Paul Hines (1855-1935) was born in Virginia and died in Maryland, but no player was more associated with the Providence Grays during that team’s major league heyday.
Hines played in 1659 games in three leagues from 1872 through 1891, made 2,135 hits, batted over .300 eleven times, and posted a career average of .302. He ranked twelfth among all 19th century players in total bases (2884) and tenth in total hits (2135). He played for Washington and Chicago in the National Association from 1872 through 1875; then for the Chicago Cubs in 1876 (the National League’s inaugural season); and next for the Providence Grays of the National League.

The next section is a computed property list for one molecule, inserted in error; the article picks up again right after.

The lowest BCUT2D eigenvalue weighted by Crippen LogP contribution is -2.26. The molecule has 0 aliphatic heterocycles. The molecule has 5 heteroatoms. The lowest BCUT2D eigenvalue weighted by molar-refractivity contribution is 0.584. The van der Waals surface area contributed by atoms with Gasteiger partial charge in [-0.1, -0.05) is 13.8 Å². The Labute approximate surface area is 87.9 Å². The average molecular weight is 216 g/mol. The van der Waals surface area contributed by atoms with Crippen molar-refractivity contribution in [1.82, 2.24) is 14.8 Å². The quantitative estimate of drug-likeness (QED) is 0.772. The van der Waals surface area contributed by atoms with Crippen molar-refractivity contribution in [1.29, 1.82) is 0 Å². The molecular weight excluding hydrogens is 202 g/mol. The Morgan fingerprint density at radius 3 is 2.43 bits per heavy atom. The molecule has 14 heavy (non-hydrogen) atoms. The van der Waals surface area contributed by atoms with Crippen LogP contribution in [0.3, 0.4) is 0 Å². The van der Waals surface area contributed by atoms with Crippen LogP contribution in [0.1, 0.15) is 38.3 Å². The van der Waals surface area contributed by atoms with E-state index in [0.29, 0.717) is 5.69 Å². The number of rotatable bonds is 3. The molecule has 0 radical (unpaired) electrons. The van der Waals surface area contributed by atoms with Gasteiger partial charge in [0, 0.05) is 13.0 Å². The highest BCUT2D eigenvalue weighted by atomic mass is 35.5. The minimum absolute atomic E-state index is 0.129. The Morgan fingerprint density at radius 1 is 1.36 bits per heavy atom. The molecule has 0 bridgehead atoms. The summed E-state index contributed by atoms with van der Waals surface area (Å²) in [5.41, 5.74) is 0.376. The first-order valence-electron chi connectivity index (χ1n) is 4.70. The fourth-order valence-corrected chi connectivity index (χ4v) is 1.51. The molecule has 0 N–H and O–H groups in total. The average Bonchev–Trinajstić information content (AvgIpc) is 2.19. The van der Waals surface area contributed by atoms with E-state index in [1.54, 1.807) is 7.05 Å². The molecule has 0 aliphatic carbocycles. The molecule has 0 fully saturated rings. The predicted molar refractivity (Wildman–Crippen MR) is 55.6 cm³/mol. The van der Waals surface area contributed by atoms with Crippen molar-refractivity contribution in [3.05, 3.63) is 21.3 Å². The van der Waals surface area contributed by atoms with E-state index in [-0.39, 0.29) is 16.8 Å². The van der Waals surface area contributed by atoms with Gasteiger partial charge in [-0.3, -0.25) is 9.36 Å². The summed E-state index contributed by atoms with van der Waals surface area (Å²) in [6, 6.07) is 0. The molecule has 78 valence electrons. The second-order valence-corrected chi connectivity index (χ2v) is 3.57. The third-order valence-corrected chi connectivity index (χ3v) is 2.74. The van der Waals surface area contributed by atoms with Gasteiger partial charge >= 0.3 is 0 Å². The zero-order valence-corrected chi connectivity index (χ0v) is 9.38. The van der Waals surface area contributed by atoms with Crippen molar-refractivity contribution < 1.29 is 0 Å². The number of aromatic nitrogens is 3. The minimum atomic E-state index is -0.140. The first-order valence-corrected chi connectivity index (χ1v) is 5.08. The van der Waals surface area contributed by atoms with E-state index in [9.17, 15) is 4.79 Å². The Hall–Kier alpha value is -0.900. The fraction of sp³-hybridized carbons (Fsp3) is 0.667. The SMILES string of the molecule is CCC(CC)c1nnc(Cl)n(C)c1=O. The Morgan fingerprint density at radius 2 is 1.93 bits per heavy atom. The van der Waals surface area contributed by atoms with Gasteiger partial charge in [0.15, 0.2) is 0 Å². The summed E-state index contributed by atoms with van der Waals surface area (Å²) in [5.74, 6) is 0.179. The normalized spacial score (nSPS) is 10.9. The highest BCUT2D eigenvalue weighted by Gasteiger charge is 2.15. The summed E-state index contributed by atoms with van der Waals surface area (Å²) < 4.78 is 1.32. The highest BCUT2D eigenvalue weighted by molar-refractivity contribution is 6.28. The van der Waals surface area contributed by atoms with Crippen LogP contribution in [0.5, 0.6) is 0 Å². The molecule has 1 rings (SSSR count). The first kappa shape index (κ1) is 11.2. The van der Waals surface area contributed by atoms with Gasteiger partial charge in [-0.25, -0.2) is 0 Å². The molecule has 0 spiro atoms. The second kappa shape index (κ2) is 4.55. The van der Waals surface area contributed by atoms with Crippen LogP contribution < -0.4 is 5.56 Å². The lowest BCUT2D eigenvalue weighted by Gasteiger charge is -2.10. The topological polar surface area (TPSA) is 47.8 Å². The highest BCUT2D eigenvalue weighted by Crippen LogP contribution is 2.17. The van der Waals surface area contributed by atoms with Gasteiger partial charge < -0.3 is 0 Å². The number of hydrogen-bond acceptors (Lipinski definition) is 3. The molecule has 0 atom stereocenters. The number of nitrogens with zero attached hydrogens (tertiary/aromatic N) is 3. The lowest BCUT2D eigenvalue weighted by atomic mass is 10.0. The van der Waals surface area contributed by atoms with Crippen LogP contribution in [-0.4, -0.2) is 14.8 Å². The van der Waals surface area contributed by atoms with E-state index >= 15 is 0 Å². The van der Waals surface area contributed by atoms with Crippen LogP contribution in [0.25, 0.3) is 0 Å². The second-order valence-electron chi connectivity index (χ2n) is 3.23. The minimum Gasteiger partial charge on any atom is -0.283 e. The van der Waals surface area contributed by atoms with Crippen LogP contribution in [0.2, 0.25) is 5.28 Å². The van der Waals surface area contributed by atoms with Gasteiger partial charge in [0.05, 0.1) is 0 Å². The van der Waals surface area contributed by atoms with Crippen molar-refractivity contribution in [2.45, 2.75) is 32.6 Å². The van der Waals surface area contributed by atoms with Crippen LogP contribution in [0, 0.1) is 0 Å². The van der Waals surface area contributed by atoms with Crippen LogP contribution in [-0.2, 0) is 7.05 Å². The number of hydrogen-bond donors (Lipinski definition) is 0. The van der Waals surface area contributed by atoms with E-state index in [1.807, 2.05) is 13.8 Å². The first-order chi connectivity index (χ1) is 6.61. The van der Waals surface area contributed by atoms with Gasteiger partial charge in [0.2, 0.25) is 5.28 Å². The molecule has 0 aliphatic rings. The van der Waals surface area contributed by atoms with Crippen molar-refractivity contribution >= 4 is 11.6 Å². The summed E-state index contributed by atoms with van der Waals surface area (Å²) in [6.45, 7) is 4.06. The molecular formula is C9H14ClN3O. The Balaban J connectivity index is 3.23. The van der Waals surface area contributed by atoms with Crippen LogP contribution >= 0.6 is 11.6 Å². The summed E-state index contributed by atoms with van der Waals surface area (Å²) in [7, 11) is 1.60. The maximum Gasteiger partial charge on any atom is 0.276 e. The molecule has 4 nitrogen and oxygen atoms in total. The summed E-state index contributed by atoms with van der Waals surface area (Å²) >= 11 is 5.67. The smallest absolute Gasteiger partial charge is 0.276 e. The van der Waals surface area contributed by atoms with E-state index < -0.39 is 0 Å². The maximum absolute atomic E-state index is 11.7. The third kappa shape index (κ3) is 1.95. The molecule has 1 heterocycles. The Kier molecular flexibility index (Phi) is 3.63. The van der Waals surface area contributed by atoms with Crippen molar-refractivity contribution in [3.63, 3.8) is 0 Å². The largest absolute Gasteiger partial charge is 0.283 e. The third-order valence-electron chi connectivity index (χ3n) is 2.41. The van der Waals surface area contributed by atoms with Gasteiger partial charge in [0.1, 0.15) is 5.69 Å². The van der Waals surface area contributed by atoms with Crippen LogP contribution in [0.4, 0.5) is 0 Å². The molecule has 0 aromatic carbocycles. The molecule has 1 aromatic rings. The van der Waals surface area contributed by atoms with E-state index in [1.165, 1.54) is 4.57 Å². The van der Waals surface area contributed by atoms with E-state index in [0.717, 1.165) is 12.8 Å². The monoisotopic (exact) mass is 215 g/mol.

From 1878 through 1885, the entire span of the Gray’s status as a major league franchise, Paul Hines was Providence’s starting centerfielder. In that position he recorded statistics that should have earned him induction to baseball’s Hall of Fame. In 1878 and 1879 he led the National League in batting average (.358 and .357, respectively). In the former year, Hines also won baseball’s first triple crown by leading the National League in batting average, home runs and runs batted in. In 1878, he was also credited with major league baseball’s first unassisted triple play in a game against the Boston Red Caps.
During Providence’s legendary World Series championship season in 1884, Hines hit .302. In 1891, he ended his twenty-year professional career back in Washington. After long service as a federal government employee, Hines died in 1935 in his eightieth year.